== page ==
US Justice Department pushes for fairer spectrum auctions
Giants shouldn't be allowed to hoard spectrum to lock out rivals
The US Department of Justice has written to the FCC warning against indiscriminate use of spectrum auctions, arguing that the mantra of "the highest bidder will make the greatest use" is increasingly outdated.
The warning comes in the form of an open letter (PDF, long-winded), just as the FCC is deciding how best to dispose of the radio spectrum being released by broadcast TV channels. The TV folk have been promised a cut of the revenue raised from what was assumed would be an open auction. Pointing out how effective the tactic has been in the past, the Justice Department suggests the FCC should parcel spectrum into smaller chunks to prevent them from all falling into the hands of the dominant duoploy - as has hitherto been the norm.
Commenting on the auction process, which is generally justified on the basis that companies who pay most for spectrum have most incentive to use it well, the letter makes it clear that this simple mantra no longer always applies as:
that approach may not lead to market outcomes that would ordinarily maximise consumer welfare due to the presence of strong wireline or wireless incumbents, since the private value for incumbents in a given locale includes not only the revenue from the use of the spectrum but also any benefits gains by preventing rivals from improving their service and thereby eroding the incumbents existing business.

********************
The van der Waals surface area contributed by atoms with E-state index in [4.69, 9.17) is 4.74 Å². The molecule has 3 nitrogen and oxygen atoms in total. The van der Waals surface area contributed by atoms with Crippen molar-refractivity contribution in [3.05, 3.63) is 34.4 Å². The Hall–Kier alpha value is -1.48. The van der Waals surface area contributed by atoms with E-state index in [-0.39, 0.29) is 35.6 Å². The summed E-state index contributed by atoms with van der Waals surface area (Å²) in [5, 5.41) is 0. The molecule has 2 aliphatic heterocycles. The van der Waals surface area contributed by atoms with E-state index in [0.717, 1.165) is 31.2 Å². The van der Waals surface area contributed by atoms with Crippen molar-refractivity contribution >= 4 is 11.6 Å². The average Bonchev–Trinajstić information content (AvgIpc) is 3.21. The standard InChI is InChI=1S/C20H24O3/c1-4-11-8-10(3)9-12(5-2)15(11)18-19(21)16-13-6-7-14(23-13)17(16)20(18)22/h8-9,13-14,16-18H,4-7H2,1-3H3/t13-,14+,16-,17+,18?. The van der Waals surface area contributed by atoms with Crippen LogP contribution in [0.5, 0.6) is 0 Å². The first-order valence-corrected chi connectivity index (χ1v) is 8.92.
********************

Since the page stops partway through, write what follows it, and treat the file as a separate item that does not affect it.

Basically "big operators will buy spectrum to lock out smaller competitors", and the Department of Justice reckons that's a bad thing. Apparently 78 per cent of the best spectrum - the stuff below 1GHz with decent propagation - is now in the hands of the big two US operators. This is making it increasingly difficult for competitors, which, if they can get spectrum at all, are stuck with high-end stuff which requires more base stations to achieve the same coverage.
Auctions have long been the preferred way to shift radio spectrum, ostensibly to ensure buyers are motivated to make great use of it, with the billions falling into government coffers nothing more than a happy side-effect. But as operators around the world have gotten better at gaming the system and governments have come to appreciate (or expect) the resulting revenue, the process has become less efficient. We have already seen numerous examples of companies hoarding, or at least failing to utilise, their purchases.
It is hoarding which worries the Department of Justice, and should worry the FCC too, but auctions are simple and finding a weighted alternative will be tough, and undoubtedly challenged by the incumbents it is intended to control. ®